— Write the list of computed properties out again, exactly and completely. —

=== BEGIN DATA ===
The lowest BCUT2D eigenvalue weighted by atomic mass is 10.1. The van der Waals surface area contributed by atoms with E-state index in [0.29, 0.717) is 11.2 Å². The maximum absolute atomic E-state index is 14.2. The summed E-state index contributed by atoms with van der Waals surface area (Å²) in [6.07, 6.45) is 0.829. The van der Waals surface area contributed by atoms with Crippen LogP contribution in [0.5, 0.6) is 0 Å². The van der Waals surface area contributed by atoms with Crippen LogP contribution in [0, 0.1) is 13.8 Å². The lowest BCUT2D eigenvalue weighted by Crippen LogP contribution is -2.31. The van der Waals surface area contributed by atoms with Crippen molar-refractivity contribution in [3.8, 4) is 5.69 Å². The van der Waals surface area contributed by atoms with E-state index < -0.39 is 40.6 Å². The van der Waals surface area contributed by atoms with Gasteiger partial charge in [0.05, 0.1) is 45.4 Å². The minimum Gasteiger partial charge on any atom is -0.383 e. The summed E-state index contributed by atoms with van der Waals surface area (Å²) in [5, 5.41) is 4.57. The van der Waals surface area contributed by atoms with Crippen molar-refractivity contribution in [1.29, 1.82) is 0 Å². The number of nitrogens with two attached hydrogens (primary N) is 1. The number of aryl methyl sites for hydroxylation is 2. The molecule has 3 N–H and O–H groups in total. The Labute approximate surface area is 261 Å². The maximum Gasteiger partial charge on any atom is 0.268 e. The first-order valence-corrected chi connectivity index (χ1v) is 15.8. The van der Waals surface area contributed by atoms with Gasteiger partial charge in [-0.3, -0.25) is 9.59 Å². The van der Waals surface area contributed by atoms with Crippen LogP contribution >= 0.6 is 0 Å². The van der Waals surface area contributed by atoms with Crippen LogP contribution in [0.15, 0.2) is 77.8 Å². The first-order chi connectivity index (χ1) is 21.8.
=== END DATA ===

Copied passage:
The lowest BCUT2D eigenvalue weighted by atomic mass is 10.1. The van der Waals surface area contributed by atoms with E-state index in [0.29, 0.717) is 11.2 Å². The maximum absolute atomic E-state index is 14.2. The summed E-state index contributed by atoms with van der Waals surface area (Å²) in [6.07, 6.45) is 0.829. The van der Waals surface area contributed by atoms with Crippen LogP contribution in [0.5, 0.6) is 0 Å². The van der Waals surface area contributed by atoms with Crippen LogP contribution in [0, 0.1) is 13.8 Å². The lowest BCUT2D eigenvalue weighted by Crippen LogP contribution is -2.31. The van der Waals surface area contributed by atoms with Crippen molar-refractivity contribution in [3.8, 4) is 5.69 Å². The van der Waals surface area contributed by atoms with E-state index < -0.39 is 40.6 Å². The van der Waals surface area contributed by atoms with Gasteiger partial charge in [0.05, 0.1) is 45.4 Å². The minimum Gasteiger partial charge on any atom is -0.383 e. The summed E-state index contributed by atoms with van der Waals surface area (Å²) in [5, 5.41) is 4.57. The van der Waals surface area contributed by atoms with Crippen molar-refractivity contribution in [1.29, 1.82) is 0 Å². The number of nitrogens with two attached hydrogens (primary N) is 1. The number of aryl methyl sites for hydroxylation is 2. The molecule has 3 N–H and O–H groups in total. The Labute approximate surface area is 261 Å². The maximum Gasteiger partial charge on any atom is 0.268 e. The first-order valence-corrected chi connectivity index (χ1v) is 15.8. The van der Waals surface area contributed by atoms with Gasteiger partial charge in [-0.3, -0.25) is 9.59 Å². The van der Waals surface area contributed by atoms with Crippen LogP contribution >= 0.6 is 0 Å². The van der Waals surface area contributed by atoms with Crippen LogP contribution in [0.15, 0.2) is 77.8 Å². The first-order chi connectivity index (χ1) is 21.8.